00:26:14   And it's kind of a way that if you would imagine a couple to be able to send these little pictures

00:26:20   of each other throughout the day, I see that and I'm like, "That is a cool idea.

00:26:25   I can understand why it's popular."

00:26:27   I don't want to go anywhere near that because I'm transferring photos, essentially personal

00:26:33   photos between two people and then having to navigate and manage the responsibility

00:26:38   for that to some degree.

00:26:39   And even if I do this in a way that I don't have that data at all, there's a certain responsibility

00:26:43   I'm taking on for myself.

00:26:44   And so it's creating a liability that's like, "I just don't want to go near that."

00:26:48   So these are the questions you need to ask because you need to imagine not sort of the

00:26:54   – like will you be comfortable doing this at scale if it is successful, if it does take

00:27:00   off?

00:27:01   What are the implications of that and would it still be worthwhile to do in that case?

00:27:05   Again, this is like what happens if this succeeds?

00:27:09   What happens if this takes off or even not only is it just like what happens if this

00:27:14   explodes and gets number one in the App Store, but just like what happens if this just has

00:27:18   moderate success and I have to maintain it over time to serve the customers?

00:27:21   Like there are so many loads that that can create on somebody and obligations like, "Hey,

00:27:27   maybe publishing a magazine every two weeks forever is not a thing I'm going to enjoy

00:27:31   doing."

00:27:32   And as you mentioned, is this even a business I want to be in if I succeed?

00:27:37   I can't tell you how many ideas I've had for other content blocking methods and ways

00:27:42   to make the web more tolerable, but you know what?

00:27:45   I hate the modern web.

00:27:48   If I made an app that was like make the web more tolerable, it would feel like janitorial

00:27:53   work to me.

00:27:54   It's like, "You know what?

00:27:55   Now every day I have a new pile of crap that the web has given me that I have to figure

00:27:57   out how to deal with."

00:27:58   And that's just like a negative life for me.

00:28:01   I don't want that.

00:28:04   And there are so many things like podcast hosting ideas or podcast tooling ideas that

00:28:09   I've had where it'd be like, "Well then my customers would be like people's fine

00:28:15   workflow details or getting in the way of them and their money."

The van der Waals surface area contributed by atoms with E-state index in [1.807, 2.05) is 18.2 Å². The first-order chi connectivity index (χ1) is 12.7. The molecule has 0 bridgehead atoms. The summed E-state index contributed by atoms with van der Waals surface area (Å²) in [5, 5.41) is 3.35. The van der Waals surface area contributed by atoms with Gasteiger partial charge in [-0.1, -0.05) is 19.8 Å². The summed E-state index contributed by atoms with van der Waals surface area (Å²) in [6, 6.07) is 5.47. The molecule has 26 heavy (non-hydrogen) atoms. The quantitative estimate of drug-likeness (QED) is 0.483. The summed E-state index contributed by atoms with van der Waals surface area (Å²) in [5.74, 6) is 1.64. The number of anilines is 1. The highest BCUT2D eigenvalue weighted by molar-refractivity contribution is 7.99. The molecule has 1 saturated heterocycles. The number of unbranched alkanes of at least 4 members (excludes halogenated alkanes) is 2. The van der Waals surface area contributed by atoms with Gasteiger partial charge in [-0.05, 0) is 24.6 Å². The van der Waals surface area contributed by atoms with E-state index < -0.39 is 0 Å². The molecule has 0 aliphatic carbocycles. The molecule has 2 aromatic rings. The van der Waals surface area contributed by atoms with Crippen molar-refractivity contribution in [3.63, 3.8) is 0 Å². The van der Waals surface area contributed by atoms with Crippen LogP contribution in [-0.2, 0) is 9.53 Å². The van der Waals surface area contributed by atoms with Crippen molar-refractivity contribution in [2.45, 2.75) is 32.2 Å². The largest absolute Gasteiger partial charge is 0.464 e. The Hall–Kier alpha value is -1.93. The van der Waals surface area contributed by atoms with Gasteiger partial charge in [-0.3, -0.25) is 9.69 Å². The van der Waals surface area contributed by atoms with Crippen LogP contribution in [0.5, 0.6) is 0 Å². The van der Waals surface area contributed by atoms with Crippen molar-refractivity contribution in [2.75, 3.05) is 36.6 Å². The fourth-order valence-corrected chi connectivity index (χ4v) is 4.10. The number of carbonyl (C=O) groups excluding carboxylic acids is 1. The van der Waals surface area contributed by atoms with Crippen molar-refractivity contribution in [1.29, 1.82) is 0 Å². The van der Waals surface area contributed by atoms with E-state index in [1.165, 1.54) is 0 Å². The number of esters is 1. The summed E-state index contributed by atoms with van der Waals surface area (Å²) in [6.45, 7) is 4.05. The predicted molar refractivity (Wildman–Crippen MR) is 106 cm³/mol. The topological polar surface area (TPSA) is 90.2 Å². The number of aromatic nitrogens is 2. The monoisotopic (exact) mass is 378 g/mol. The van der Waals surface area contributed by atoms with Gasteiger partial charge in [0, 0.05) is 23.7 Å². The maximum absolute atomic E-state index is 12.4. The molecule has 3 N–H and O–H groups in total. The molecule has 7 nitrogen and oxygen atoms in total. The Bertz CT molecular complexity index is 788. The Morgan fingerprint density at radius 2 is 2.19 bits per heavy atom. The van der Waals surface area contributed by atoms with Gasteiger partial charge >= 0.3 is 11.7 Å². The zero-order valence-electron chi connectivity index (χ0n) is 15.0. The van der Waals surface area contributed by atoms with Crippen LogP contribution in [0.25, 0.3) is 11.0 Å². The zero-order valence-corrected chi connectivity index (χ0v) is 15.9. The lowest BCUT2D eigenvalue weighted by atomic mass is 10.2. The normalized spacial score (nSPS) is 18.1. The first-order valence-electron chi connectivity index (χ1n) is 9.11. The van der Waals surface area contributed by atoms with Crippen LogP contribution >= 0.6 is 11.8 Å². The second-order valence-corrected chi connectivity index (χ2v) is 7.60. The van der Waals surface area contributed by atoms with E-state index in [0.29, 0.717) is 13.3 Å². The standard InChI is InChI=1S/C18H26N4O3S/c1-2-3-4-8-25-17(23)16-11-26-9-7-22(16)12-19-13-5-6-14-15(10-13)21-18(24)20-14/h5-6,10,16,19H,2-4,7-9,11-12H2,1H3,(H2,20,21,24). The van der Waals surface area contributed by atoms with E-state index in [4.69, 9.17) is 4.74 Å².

00:28:19   Things that like, "I don't want to be in that position."

00:28:22   So yeah, this is an area where it's hard to think this way when you have this great

00:28:28   idea you want to do in your mind and that's really pushing you, but it really does benefit

00:28:32   a lot to be able to step back before you plow forward with an idea to be like, "Okay,

00:28:37   should I do this?

00:28:39   What will happen if this works?

00:28:41   What position will I then be in?

00:28:42   And am I going to want to deal with a certain type of thing forever?"

00:28:48   And not forever, but indefinitely into the future.

00:28:50   "Am I going to want to have to do X, Y, Z every day or every week or every two weeks?

00:28:55   Am I going to want to deal with the emails or legal problems this might bring on me?"

00:29:00   Et cetera.

00:29:01   And I think hopefully you can find opportunities that meet both of these things that are available

00:29:06   and you feel good about doing.

00:29:08   They're worthwhile.

00:29:09   Those are going to create a long-term sustainable thing that you're going to enjoy and be

00:29:12   interested in without a lot of negativity and bad downside to it.

00:29:18   And if you can, awesome.

00:29:19   Run with that.

00:29:20   Be excited about it and pursue it.

00:29:21   And that's where I feel like you're going to be able to have the most satisfying work,

00:29:26   opportunity, and stay away from these barbed wire fences on either side that sometimes

00:29:32   can look nice, that there are opportunities there.

00:29:35   But going down there is inevitably just going to lead to a lot of conflict and difficulty

00:29:38   and setting yourself up for hardship in the future.

00:29:41   Yeah, just make a nice word game.

00:29:43   People love them.

00:29:44   Thanks for listening, everybody.

00:29:45   We'll talk to you in two weeks.

00:29:47   Bye.

00:29:47   [BLANK_AUDIO]